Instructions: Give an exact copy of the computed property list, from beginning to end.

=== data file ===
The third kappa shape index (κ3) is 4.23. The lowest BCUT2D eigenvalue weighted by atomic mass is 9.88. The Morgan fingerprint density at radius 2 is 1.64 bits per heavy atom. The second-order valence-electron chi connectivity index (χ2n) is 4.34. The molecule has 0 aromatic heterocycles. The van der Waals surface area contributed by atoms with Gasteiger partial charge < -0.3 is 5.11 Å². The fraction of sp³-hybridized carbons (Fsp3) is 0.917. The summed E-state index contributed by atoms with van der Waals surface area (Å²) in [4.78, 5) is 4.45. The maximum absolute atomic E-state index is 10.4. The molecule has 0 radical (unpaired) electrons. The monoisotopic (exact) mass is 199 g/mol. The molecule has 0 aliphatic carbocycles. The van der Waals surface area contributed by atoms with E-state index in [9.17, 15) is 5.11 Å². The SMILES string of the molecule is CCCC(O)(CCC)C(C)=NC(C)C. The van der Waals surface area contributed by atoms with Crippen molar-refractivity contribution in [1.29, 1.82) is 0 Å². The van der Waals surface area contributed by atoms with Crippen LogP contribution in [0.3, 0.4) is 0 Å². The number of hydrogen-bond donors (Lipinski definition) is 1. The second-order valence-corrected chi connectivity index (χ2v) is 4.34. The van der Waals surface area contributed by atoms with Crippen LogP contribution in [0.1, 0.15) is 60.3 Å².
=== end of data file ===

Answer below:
The third kappa shape index (κ3) is 4.23. The lowest BCUT2D eigenvalue weighted by atomic mass is 9.88. The Morgan fingerprint density at radius 2 is 1.64 bits per heavy atom. The second-order valence-electron chi connectivity index (χ2n) is 4.34. The molecule has 0 aromatic heterocycles. The van der Waals surface area contributed by atoms with Gasteiger partial charge < -0.3 is 5.11 Å². The fraction of sp³-hybridized carbons (Fsp3) is 0.917. The summed E-state index contributed by atoms with van der Waals surface area (Å²) in [4.78, 5) is 4.45. The maximum absolute atomic E-state index is 10.4. The molecule has 0 radical (unpaired) electrons. The monoisotopic (exact) mass is 199 g/mol. The molecule has 0 aliphatic carbocycles. The van der Waals surface area contributed by atoms with E-state index in [9.17, 15) is 5.11 Å². The SMILES string of the molecule is CCCC(O)(CCC)C(C)=NC(C)C. The van der Waals surface area contributed by atoms with Crippen molar-refractivity contribution in [1.29, 1.82) is 0 Å². The van der Waals surface area contributed by atoms with Crippen LogP contribution in [0.3, 0.4) is 0 Å². The number of hydrogen-bond donors (Lipinski definition) is 1. The second-order valence-corrected chi connectivity index (χ2v) is 4.34. The van der Waals surface area contributed by atoms with Crippen LogP contribution in [0.1, 0.15) is 60.3 Å².